My wife often says to me: “If it’s not written down, it won’t get done.’ And the standard cyclist’s comment for the distance and data of a ride is: “If it’s not recorded on Strava, it never happened.”

Writing is important. It confirms the memory; it literally provides both evidence and a commentary on what happened; records what was planned to happen and what did happen.

Books are important. They bundle together various thoughts and records. Indeed, even the word ‘Bible’ comes from the Greek ‘biblia’ which means ‘books’ – and we have 66 books or separate writings which make up the Bible – 39 in the Old Testament and 27 in the New Testament.

Writing has been found that dates back to 1500 BC (letters written by Palestinian officials), 2350 BC (King Sargon I’s inscriptions) and even before 3000 BC (Egyptian hieroglyphics). Scripture – the Bible – may have begun as an oral tradition (it is astonishing to consider the lengthy passages memorised by people of olden times) but through writing, we do not have to commit knowledge to memory: it is there, written down for us. Nowadays we have both electronic screens and paper. In Celtic Christian times, they used vellum (calfskin). Many cultures wrote on wood, such as runes carved by the Old Norse. Papyrus (a reed-like plant) is synonymous with Ancient Egypt. The Assyrians wrote on clay tablets. And before all that, writing was carved in stone itself. Indeed, there’s a shout out right there not just to the stories inscribed on Celtic Christian Tall Crosses, but more importantly, to the Ten Commandments, inscribed on stone tablets in around 1500 BC. 

Writing is the means for recording permanently and for broadcasting the message. Erastus is a person mentioned in the Bible only three times. In Acts 9, Paul sends two of his helpers, Timothy and Erastus to Macedonia. In Romans 16, Paul notes that Erastus “… who is the city’s director of public works [the ‘Aedile’], and our brother Quartus send you their greetings.” And in 2 Timothy, Paul records that “Erastus stayed in Corinth and I left Trophimus sick in Miletus.” In 1929 archaeological investigations in Corinth uncovered some pavement slabs from the first century AD. Inscribed on them was “Erastus pro aedilitate sua pecunia stravit” which translates as “Erastus paid for these as his aedileship.” The writing in stone was permanent and it broadcast the message.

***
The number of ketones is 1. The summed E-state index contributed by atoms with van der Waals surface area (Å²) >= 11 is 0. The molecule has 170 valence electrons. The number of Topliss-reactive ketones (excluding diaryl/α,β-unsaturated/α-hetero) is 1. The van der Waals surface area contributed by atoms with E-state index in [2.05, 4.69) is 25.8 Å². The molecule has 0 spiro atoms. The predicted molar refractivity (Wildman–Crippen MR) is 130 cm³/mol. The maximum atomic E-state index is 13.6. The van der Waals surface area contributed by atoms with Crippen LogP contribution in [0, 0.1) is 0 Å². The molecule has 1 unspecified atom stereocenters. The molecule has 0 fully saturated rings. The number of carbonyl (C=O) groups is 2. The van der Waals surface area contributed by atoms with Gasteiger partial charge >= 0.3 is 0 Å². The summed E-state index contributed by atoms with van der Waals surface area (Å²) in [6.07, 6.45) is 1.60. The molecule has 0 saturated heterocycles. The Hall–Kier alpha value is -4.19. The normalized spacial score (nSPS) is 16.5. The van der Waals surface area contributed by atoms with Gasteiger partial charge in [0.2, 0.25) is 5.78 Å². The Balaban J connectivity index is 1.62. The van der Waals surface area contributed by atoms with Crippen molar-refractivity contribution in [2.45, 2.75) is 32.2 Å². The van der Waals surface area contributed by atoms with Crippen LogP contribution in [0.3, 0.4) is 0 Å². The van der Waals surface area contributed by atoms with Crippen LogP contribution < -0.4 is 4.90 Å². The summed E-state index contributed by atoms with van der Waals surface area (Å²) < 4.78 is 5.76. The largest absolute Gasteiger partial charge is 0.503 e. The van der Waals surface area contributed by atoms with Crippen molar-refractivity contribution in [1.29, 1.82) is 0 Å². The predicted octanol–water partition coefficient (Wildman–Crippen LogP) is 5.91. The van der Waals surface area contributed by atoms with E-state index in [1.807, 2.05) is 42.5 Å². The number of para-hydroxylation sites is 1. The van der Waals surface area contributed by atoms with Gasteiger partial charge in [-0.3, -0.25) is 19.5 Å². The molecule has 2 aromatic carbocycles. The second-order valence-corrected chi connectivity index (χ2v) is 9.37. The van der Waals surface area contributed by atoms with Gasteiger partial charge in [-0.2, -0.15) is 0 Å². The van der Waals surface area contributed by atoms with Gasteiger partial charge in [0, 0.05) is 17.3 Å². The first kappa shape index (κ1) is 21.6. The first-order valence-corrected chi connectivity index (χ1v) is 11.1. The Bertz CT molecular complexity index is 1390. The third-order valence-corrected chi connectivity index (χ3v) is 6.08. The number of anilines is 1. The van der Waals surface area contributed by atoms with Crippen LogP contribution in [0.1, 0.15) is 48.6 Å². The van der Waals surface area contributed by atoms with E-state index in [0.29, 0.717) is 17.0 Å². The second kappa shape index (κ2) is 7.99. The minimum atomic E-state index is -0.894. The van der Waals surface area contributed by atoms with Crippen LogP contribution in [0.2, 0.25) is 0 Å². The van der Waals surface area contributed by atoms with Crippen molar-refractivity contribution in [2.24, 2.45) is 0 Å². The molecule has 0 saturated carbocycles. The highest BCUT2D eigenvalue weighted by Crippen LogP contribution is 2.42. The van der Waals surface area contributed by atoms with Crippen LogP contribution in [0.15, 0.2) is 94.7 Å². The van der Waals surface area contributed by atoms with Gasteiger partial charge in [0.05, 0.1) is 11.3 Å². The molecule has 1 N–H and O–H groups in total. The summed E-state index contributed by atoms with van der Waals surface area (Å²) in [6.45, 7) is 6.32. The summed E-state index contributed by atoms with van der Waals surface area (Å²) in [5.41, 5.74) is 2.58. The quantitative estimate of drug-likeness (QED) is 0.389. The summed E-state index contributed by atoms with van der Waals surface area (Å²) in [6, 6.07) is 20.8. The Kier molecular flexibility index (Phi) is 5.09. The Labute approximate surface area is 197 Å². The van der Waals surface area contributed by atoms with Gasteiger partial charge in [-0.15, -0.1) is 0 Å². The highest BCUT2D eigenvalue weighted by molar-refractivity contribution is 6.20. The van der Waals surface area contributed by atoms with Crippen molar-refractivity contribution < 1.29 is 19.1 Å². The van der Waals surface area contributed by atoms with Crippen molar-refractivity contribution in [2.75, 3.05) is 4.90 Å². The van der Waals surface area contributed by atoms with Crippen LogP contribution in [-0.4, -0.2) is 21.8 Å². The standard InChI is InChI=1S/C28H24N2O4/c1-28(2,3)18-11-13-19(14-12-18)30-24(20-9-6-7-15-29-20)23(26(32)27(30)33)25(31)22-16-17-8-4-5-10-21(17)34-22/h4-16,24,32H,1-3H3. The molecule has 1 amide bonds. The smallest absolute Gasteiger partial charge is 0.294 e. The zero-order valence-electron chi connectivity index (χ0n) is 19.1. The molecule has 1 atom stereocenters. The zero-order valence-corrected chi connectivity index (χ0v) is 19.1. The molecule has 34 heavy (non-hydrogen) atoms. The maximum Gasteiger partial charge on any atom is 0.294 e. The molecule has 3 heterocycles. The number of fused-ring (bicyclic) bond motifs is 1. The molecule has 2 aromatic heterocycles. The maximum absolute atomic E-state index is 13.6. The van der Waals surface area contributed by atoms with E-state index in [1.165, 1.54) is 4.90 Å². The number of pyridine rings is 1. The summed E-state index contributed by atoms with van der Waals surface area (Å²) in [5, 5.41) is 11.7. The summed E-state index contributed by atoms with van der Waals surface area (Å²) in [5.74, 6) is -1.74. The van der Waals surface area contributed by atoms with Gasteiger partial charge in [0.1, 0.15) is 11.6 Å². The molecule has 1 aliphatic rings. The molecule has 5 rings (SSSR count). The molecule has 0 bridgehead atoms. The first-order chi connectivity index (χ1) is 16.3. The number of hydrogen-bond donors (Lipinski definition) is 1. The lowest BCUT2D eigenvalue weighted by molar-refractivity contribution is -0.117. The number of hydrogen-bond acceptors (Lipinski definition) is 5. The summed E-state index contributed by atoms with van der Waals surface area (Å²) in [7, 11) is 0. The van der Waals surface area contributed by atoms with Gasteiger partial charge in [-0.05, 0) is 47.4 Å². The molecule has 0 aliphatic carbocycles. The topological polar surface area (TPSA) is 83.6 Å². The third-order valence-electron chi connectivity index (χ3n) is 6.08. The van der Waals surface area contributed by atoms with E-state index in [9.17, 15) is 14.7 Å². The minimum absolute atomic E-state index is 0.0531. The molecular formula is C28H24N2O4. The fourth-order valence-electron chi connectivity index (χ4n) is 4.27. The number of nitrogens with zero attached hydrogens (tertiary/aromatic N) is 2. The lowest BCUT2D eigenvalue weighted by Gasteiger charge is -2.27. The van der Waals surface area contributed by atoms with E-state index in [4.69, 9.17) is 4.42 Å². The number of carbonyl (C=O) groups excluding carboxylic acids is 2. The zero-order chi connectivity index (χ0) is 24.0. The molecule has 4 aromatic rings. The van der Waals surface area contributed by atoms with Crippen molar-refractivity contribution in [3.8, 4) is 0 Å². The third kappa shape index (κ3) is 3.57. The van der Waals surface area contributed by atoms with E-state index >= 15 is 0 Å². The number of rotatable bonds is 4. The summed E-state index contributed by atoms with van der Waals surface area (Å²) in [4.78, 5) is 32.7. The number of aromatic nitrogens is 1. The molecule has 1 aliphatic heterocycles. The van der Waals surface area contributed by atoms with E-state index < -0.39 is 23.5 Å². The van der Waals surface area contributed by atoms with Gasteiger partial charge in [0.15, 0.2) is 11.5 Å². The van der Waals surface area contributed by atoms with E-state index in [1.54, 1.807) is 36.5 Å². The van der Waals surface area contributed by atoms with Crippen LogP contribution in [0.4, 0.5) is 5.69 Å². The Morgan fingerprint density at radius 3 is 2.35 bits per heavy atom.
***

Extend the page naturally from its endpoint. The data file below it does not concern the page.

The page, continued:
As George noted in our 100th edition, the aim of our own ePistle newsletter is “to bring you news, information, Scripture message, godly hope, and encouragement, sharing our faith and joy with each other.”

There are 426 references in Scripture (NIV translation) to writing / written / write / wrote. That would take quite a few articles, so we will not look at each one but will journey through the Bible and pause to investigate and acknowledge why it is so important to write things down.

Go now, write it on a tablet for them, inscribe it on a scroll,
that for the days to come it may be an everlasting witness. (Isaiah 30:8)

[from Timothy Pitt]

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